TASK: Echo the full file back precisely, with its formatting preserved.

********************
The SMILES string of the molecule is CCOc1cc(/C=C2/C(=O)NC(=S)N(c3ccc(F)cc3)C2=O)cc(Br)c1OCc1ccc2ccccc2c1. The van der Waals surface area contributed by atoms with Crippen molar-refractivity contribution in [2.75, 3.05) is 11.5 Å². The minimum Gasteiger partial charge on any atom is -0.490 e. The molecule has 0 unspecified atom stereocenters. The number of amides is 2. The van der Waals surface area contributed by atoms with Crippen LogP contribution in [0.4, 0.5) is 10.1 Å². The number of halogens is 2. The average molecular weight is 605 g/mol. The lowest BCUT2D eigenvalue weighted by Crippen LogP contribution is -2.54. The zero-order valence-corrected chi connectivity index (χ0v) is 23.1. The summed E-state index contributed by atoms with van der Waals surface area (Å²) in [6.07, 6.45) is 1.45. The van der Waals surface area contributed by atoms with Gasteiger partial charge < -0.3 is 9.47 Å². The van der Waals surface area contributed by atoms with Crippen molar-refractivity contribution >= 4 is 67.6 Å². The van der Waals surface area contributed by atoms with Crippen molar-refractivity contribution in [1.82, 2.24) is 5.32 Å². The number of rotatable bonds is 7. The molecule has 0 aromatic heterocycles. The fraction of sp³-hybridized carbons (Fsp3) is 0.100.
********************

The SMILES string of the molecule is CCOc1cc(/C=C2/C(=O)NC(=S)N(c3ccc(F)cc3)C2=O)cc(Br)c1OCc1ccc2ccccc2c1. The van der Waals surface area contributed by atoms with Crippen molar-refractivity contribution in [2.75, 3.05) is 11.5 Å². The minimum Gasteiger partial charge on any atom is -0.490 e. The molecule has 0 unspecified atom stereocenters. The number of amides is 2. The van der Waals surface area contributed by atoms with Crippen LogP contribution in [0.4, 0.5) is 10.1 Å². The number of halogens is 2. The average molecular weight is 605 g/mol. The lowest BCUT2D eigenvalue weighted by Crippen LogP contribution is -2.54. The zero-order valence-corrected chi connectivity index (χ0v) is 23.1. The summed E-state index contributed by atoms with van der Waals surface area (Å²) in [6.07, 6.45) is 1.45. The van der Waals surface area contributed by atoms with Gasteiger partial charge < -0.3 is 9.47 Å². The van der Waals surface area contributed by atoms with Crippen molar-refractivity contribution >= 4 is 67.6 Å². The van der Waals surface area contributed by atoms with Crippen molar-refractivity contribution in [1.82, 2.24) is 5.32 Å². The number of rotatable bonds is 7. The molecule has 0 aromatic heterocycles. The fraction of sp³-hybridized carbons (Fsp3) is 0.100.